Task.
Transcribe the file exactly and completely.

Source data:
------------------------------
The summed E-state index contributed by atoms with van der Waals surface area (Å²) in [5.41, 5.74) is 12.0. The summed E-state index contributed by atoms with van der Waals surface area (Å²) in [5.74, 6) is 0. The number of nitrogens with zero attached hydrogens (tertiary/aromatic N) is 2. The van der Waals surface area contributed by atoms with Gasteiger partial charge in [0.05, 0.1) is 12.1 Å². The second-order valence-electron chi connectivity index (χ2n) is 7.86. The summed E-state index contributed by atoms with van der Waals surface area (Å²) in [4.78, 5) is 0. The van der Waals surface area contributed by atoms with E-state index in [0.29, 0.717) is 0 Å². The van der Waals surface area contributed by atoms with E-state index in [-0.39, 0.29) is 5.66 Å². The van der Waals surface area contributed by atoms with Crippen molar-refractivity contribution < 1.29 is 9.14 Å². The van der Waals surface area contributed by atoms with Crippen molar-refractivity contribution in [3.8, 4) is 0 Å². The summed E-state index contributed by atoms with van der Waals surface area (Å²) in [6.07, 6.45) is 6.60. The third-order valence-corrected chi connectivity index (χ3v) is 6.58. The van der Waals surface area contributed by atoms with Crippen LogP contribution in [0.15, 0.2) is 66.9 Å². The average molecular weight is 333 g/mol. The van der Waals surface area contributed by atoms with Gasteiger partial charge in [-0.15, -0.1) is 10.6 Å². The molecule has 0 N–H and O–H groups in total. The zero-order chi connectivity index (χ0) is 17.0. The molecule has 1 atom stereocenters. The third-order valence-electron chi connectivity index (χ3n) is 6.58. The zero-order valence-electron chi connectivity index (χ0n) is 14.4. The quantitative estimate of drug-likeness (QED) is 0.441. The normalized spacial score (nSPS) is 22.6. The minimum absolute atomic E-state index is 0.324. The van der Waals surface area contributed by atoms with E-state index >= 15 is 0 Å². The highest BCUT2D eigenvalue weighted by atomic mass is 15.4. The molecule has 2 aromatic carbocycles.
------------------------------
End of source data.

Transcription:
The summed E-state index contributed by atoms with van der Waals surface area (Å²) in [5.41, 5.74) is 12.0. The summed E-state index contributed by atoms with van der Waals surface area (Å²) in [5.74, 6) is 0. The number of nitrogens with zero attached hydrogens (tertiary/aromatic N) is 2. The van der Waals surface area contributed by atoms with Gasteiger partial charge in [0.05, 0.1) is 12.1 Å². The second-order valence-electron chi connectivity index (χ2n) is 7.86. The summed E-state index contributed by atoms with van der Waals surface area (Å²) in [4.78, 5) is 0. The van der Waals surface area contributed by atoms with E-state index in [0.29, 0.717) is 0 Å². The van der Waals surface area contributed by atoms with E-state index in [-0.39, 0.29) is 5.66 Å². The van der Waals surface area contributed by atoms with Crippen molar-refractivity contribution < 1.29 is 9.14 Å². The van der Waals surface area contributed by atoms with Crippen molar-refractivity contribution in [3.8, 4) is 0 Å². The summed E-state index contributed by atoms with van der Waals surface area (Å²) in [6.07, 6.45) is 6.60. The third-order valence-corrected chi connectivity index (χ3v) is 6.58. The van der Waals surface area contributed by atoms with Crippen LogP contribution in [0.15, 0.2) is 66.9 Å². The average molecular weight is 333 g/mol. The van der Waals surface area contributed by atoms with Gasteiger partial charge in [-0.15, -0.1) is 10.6 Å². The molecule has 0 N–H and O–H groups in total. The zero-order chi connectivity index (χ0) is 17.0. The molecule has 1 atom stereocenters. The third-order valence-electron chi connectivity index (χ3n) is 6.58. The zero-order valence-electron chi connectivity index (χ0n) is 14.4. The quantitative estimate of drug-likeness (QED) is 0.441. The normalized spacial score (nSPS) is 22.6. The minimum absolute atomic E-state index is 0.324. The van der Waals surface area contributed by atoms with E-state index >= 15 is 0 Å². The highest BCUT2D eigenvalue weighted by atomic mass is 15.4. The molecule has 2 aromatic carbocycles.